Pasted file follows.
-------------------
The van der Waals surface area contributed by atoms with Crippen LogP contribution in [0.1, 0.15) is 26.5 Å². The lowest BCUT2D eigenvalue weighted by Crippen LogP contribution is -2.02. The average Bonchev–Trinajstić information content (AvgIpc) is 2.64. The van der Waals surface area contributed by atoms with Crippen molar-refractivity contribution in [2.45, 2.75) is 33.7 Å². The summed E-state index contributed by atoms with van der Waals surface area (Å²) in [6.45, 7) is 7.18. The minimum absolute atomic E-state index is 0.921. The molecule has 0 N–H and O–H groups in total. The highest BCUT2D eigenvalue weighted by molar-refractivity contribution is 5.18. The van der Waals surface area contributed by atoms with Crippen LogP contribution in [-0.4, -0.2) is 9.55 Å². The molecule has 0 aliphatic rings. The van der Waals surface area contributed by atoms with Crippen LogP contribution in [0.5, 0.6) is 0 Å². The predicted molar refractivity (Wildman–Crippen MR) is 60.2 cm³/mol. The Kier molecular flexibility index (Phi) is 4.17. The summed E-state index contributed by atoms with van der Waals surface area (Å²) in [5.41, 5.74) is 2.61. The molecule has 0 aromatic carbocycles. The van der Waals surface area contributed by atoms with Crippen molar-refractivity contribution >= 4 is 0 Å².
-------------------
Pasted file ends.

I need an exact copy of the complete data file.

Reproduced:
The van der Waals surface area contributed by atoms with Crippen LogP contribution in [0.1, 0.15) is 26.5 Å². The lowest BCUT2D eigenvalue weighted by Crippen LogP contribution is -2.02. The average Bonchev–Trinajstić information content (AvgIpc) is 2.64. The van der Waals surface area contributed by atoms with Crippen molar-refractivity contribution in [2.45, 2.75) is 33.7 Å². The summed E-state index contributed by atoms with van der Waals surface area (Å²) in [6.45, 7) is 7.18. The minimum absolute atomic E-state index is 0.921. The molecule has 0 N–H and O–H groups in total. The highest BCUT2D eigenvalue weighted by molar-refractivity contribution is 5.18. The van der Waals surface area contributed by atoms with Crippen LogP contribution in [-0.4, -0.2) is 9.55 Å². The molecule has 0 aliphatic rings. The van der Waals surface area contributed by atoms with Crippen LogP contribution in [0.5, 0.6) is 0 Å². The predicted molar refractivity (Wildman–Crippen MR) is 60.2 cm³/mol. The Kier molecular flexibility index (Phi) is 4.17. The summed E-state index contributed by atoms with van der Waals surface area (Å²) in [5.41, 5.74) is 2.61. The molecule has 0 aromatic carbocycles. The van der Waals surface area contributed by atoms with Crippen molar-refractivity contribution >= 4 is 0 Å².